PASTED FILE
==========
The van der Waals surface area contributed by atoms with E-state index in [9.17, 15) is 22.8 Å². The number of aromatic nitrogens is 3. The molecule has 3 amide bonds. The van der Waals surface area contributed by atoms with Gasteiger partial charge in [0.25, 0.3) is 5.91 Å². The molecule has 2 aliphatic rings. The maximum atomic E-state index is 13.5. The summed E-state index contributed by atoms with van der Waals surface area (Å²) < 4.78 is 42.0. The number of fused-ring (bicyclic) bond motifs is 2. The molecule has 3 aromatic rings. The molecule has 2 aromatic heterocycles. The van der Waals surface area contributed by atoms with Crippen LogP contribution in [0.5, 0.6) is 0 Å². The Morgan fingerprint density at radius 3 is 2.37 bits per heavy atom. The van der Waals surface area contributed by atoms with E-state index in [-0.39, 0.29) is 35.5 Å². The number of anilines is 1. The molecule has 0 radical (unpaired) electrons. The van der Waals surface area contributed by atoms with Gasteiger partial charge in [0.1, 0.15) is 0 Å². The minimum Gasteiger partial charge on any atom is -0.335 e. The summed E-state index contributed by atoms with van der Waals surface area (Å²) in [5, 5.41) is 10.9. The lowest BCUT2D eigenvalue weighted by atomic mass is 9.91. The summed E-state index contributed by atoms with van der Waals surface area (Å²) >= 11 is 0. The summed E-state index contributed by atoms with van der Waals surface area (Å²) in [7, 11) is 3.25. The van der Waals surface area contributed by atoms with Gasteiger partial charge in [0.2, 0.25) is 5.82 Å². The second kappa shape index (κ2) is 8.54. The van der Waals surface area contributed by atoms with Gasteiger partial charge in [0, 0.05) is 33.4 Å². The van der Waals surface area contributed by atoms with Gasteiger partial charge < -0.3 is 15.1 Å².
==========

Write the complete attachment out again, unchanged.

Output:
The van der Waals surface area contributed by atoms with E-state index in [9.17, 15) is 22.8 Å². The number of aromatic nitrogens is 3. The molecule has 3 amide bonds. The van der Waals surface area contributed by atoms with Gasteiger partial charge in [0.25, 0.3) is 5.91 Å². The molecule has 2 aliphatic rings. The maximum atomic E-state index is 13.5. The summed E-state index contributed by atoms with van der Waals surface area (Å²) < 4.78 is 42.0. The number of fused-ring (bicyclic) bond motifs is 2. The molecule has 3 aromatic rings. The molecule has 2 aromatic heterocycles. The van der Waals surface area contributed by atoms with Crippen LogP contribution in [0.5, 0.6) is 0 Å². The Morgan fingerprint density at radius 3 is 2.37 bits per heavy atom. The van der Waals surface area contributed by atoms with E-state index in [-0.39, 0.29) is 35.5 Å². The number of anilines is 1. The molecule has 0 radical (unpaired) electrons. The van der Waals surface area contributed by atoms with Gasteiger partial charge in [0.1, 0.15) is 0 Å². The minimum Gasteiger partial charge on any atom is -0.335 e. The summed E-state index contributed by atoms with van der Waals surface area (Å²) in [5, 5.41) is 10.9. The lowest BCUT2D eigenvalue weighted by atomic mass is 9.91. The summed E-state index contributed by atoms with van der Waals surface area (Å²) >= 11 is 0. The summed E-state index contributed by atoms with van der Waals surface area (Å²) in [7, 11) is 3.25. The van der Waals surface area contributed by atoms with Gasteiger partial charge in [0.2, 0.25) is 5.82 Å². The second kappa shape index (κ2) is 8.54. The van der Waals surface area contributed by atoms with Gasteiger partial charge in [0, 0.05) is 33.4 Å². The van der Waals surface area contributed by atoms with Gasteiger partial charge < -0.3 is 15.1 Å².